Coptotermes formosanus, Formosan Subterranean Termite (Blattodea: Rhinotermitidae)

Joseph McCarthy, Huval, Forest

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Coptotermes formosanus is a member of the subterranean termite family Rhinotermitidae, which includes both native and exotic species in Louisiana. Formosan subterranean termites live in social colonies divided into three main castes: reproductives (kings, queens and swarmers), soldiers and workers.

Reproductives are responsible for mating and laying eggs. They emerge as swarmers (alates) from their original nest. Swarmers have round, dark brown heads with compound eyes and antennae. They are larger than workers and soldiers, measuring just over one-third of an inch (9 mm) in body length. The body color is tan, and the thorax bears two pairs of equally sized wings that extend beyond the abdomen. At first, the kings and queens are similar in size, but mated queens develop drastically elongated abdomens as a result of egg development.

Soldiers are morphologically adapted to defend the colony. Their thoraxes and abdomens are white, and the heads are large, orange and teardrop shaped. They possess enlarged dark brown mandibles. Soldiers of all other subterranean termites in Louisiana possess rectangular heads, which is the easiest way to differentiate Formosans and others.

Workers have small, soft bodies and round, light brown heads. Eyes of workers and soldiers are either reduced or absent, though both have prominent antennae covered with taste and smell receptors.

Life Cycle

Many insects hatch from their eggs and grow through a series of molts until they become adults, which is usually indicated by wings and sexual maturity. Termites are unique, however, as most don’t reach a final sexually mature stage. Only the kings and queens are reproductive. Most termites start as nymphs that will eventually molt into a worker. Many remain workers until they die, but some will molt further into soldiers. Additionally, some of the workers will also molt into a pre-reproductive caste that will differentiate into reproductive alates. These will leave the nest to start their own colony. Some also develop into secondary reproductives that stay in the nest and become replacement or supplementary kings and queens. Intracolony communication and caste regulation is almost entirely mediated by chemical hormonal and tactile interactions.

Formosan subterranean termite colonies develop through five main stages: incipient, immature, juvenile, mature and senescent colonies. Swarmers fly in large numbers during swarm season, which in Louisiana is late April to May, and are strongly attracted to artificial lights. They eventually shed their wings and find mates before establishing a nest and becoming the kings and queens of a new colony. Kings and queens are rarely seen as they spend all of their time protected inside the nest after initial establishment. The pair starts reproducing, initially producing workers and some soldiers. After a few years their colony can reach tens of thousands of individuals. Termite caste differentiation allows discrete division of labor among nonreproductive colony members, with soldiers defending and workers doing everything else, including husbandry; feeding and grooming reproductives, soldiers and eggs; constructing the nest; and foraging for food. Food consists entirely of wood or other cellulose-rich substances. Digestion is accomplished by a host of cellulose-metabolizing microbes that reside in the termites’ digestive systems. The mature stage of the colony is marked by the production of new reproductive individuals that either swarm and found new colonies or remain in the colony to replace or supplement the original king and queen. Larger colonies can contain over 1 million individuals.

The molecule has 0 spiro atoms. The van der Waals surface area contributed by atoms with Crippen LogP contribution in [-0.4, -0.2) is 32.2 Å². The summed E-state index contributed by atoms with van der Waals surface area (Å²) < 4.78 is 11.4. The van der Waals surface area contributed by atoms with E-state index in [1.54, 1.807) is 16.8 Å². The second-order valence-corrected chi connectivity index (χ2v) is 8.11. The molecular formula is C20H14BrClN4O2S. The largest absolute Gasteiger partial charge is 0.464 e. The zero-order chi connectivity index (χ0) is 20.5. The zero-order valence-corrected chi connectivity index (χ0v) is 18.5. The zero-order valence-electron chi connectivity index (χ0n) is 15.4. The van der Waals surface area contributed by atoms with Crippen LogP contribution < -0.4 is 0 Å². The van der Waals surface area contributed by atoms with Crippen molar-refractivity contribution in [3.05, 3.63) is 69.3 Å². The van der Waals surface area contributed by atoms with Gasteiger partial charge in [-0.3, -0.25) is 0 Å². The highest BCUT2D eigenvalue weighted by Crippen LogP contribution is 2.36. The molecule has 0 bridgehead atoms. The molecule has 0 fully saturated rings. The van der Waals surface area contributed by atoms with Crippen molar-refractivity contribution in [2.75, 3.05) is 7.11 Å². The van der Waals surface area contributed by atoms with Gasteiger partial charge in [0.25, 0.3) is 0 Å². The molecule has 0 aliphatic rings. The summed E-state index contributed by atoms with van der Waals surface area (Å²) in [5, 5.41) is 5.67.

The total lifespan of a Formosan subterranean colony is not known, but field observations have estimated some colonies existing at over 35 years of age. At this point, a colony will reach the senescence phase where reproductives die and fewer eggs are laid. There will be no production of new reproductives and surviving termites continue to forage until they die. Without any new brood to replace them, the colony slowly dwindles until there are no termites left.